Friday, June 5, 2020
"The United States Congress and the Federal Reserve have been taking unprecedented steps to shore up our economy – massive stimulus packages have already made their way into law, and more appear to be coming down the pike."
Market observes are backing these strategies as a way to help businesses and families make it through the coronavirus pandemic. However, as the continued pandemic affects the market-volatility, legal and tax observers have a recurring thing: "At some point, taxpayers will have to replenish the government's piggy bank."
The Tax Cuts and Jobs Act of 2017 (the "TCJA") increased the unified federal estate, gift, and generation-skipping transfer tax exemption to $10 million per person with an annual inflationary adjustment. In 2020, an individual can transfer – by lifetime gift, transfer at death, or a combination of the two – a total of $11.58 million to non-spouses without incurring these transfer taxes. However, the heightened exemption amounts are set to "sunset" on January 1, 2026, in which the $5 million baseline exemption will be back in effect.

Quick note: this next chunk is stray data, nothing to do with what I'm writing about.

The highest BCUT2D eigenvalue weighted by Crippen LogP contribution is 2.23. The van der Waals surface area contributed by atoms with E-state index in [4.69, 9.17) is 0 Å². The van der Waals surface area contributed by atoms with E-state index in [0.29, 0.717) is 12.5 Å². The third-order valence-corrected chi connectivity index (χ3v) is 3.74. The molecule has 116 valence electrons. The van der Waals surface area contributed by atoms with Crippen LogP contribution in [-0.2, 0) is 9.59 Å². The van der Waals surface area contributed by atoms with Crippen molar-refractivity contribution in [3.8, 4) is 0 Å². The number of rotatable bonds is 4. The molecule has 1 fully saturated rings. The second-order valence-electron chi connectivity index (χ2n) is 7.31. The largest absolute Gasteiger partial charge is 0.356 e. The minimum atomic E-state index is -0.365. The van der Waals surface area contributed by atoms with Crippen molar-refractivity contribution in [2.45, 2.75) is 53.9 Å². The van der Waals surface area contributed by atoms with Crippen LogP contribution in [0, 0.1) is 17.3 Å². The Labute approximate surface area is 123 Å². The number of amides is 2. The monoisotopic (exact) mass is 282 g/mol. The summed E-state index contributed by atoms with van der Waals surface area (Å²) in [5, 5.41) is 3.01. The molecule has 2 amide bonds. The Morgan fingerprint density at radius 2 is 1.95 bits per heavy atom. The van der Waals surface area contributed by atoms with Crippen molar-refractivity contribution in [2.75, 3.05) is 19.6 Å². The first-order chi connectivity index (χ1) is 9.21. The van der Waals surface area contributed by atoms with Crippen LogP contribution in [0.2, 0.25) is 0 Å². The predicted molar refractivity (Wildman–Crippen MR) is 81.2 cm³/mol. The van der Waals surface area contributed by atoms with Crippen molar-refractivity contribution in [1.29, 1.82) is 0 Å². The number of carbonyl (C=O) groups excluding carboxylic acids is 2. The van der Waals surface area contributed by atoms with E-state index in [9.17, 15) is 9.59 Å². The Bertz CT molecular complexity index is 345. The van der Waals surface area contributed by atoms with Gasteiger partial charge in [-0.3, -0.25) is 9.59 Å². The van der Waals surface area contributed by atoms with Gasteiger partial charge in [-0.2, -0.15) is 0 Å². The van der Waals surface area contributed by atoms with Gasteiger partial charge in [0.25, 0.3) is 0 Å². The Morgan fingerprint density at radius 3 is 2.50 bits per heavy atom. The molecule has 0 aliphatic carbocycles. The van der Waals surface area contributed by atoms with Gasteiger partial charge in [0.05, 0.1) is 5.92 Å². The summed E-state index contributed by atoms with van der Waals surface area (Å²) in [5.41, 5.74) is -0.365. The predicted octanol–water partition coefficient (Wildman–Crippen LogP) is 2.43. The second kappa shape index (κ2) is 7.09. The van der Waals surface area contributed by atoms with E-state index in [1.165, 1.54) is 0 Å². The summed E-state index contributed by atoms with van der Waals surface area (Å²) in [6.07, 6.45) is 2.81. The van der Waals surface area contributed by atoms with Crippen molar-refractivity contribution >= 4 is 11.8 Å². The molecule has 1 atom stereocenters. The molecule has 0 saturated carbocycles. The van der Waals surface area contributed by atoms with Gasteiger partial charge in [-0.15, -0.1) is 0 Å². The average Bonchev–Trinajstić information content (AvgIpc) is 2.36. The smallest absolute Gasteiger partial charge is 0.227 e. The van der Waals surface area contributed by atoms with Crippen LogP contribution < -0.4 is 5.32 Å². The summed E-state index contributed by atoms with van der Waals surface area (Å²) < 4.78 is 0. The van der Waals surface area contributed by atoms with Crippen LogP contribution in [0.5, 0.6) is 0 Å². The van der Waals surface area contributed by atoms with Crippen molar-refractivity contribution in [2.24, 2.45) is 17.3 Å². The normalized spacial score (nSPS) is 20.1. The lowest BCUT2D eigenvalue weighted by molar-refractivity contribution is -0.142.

Given the stimulus spending and the current political climate, many are wondering how long the exemption high-water-mark can last. Thus, it may be more imperative now than ever before for individuals facing potential estate tax liabilities to find a way to use this massive exemption amount while it is still available.
See Jennifer Boyer, Is it Time to "Use it or Lose it?", Ward and Smith, P.A., June 3, 2020.
Special thanks to Jim Hillhouse (Professional Legal Marketing (PLM, Inc.)) for bringing this article to my attention.